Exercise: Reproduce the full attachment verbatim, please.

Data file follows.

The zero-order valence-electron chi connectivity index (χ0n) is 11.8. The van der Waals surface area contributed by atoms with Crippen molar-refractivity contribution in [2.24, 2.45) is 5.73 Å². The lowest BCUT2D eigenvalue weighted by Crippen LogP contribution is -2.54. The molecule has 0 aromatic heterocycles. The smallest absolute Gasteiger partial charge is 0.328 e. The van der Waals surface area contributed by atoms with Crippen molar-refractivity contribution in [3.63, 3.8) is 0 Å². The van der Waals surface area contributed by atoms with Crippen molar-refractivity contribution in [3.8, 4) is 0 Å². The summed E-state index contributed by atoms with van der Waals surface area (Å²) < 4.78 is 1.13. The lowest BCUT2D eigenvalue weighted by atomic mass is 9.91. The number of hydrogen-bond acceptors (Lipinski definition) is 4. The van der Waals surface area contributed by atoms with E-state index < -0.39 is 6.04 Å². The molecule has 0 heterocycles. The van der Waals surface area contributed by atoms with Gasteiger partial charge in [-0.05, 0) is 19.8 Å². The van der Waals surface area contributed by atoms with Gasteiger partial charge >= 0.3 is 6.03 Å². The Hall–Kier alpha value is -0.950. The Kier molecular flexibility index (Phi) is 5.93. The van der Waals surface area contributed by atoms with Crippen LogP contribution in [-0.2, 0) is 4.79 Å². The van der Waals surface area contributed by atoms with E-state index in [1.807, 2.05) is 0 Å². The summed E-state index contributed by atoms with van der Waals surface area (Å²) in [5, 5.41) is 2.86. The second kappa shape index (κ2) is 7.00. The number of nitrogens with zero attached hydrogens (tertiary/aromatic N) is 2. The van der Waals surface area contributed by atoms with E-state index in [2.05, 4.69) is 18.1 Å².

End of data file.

The zero-order valence-electron chi connectivity index (χ0n) is 11.8. The van der Waals surface area contributed by atoms with Crippen molar-refractivity contribution in [2.24, 2.45) is 5.73 Å². The lowest BCUT2D eigenvalue weighted by Crippen LogP contribution is -2.54. The molecule has 0 aromatic heterocycles. The smallest absolute Gasteiger partial charge is 0.328 e. The van der Waals surface area contributed by atoms with Crippen molar-refractivity contribution in [3.63, 3.8) is 0 Å². The van der Waals surface area contributed by atoms with Crippen molar-refractivity contribution in [3.8, 4) is 0 Å². The summed E-state index contributed by atoms with van der Waals surface area (Å²) < 4.78 is 1.13. The lowest BCUT2D eigenvalue weighted by atomic mass is 9.91. The number of hydrogen-bond acceptors (Lipinski definition) is 4. The van der Waals surface area contributed by atoms with E-state index < -0.39 is 6.04 Å². The molecule has 0 heterocycles. The van der Waals surface area contributed by atoms with Gasteiger partial charge in [-0.05, 0) is 19.8 Å². The van der Waals surface area contributed by atoms with Gasteiger partial charge >= 0.3 is 6.03 Å². The Hall–Kier alpha value is -0.950. The Kier molecular flexibility index (Phi) is 5.93. The van der Waals surface area contributed by atoms with Crippen LogP contribution in [-0.2, 0) is 4.79 Å². The van der Waals surface area contributed by atoms with E-state index in [1.807, 2.05) is 0 Å². The summed E-state index contributed by atoms with van der Waals surface area (Å²) in [5, 5.41) is 2.86. The second kappa shape index (κ2) is 7.00. The number of nitrogens with zero attached hydrogens (tertiary/aromatic N) is 2. The van der Waals surface area contributed by atoms with E-state index in [2.05, 4.69) is 18.1 Å².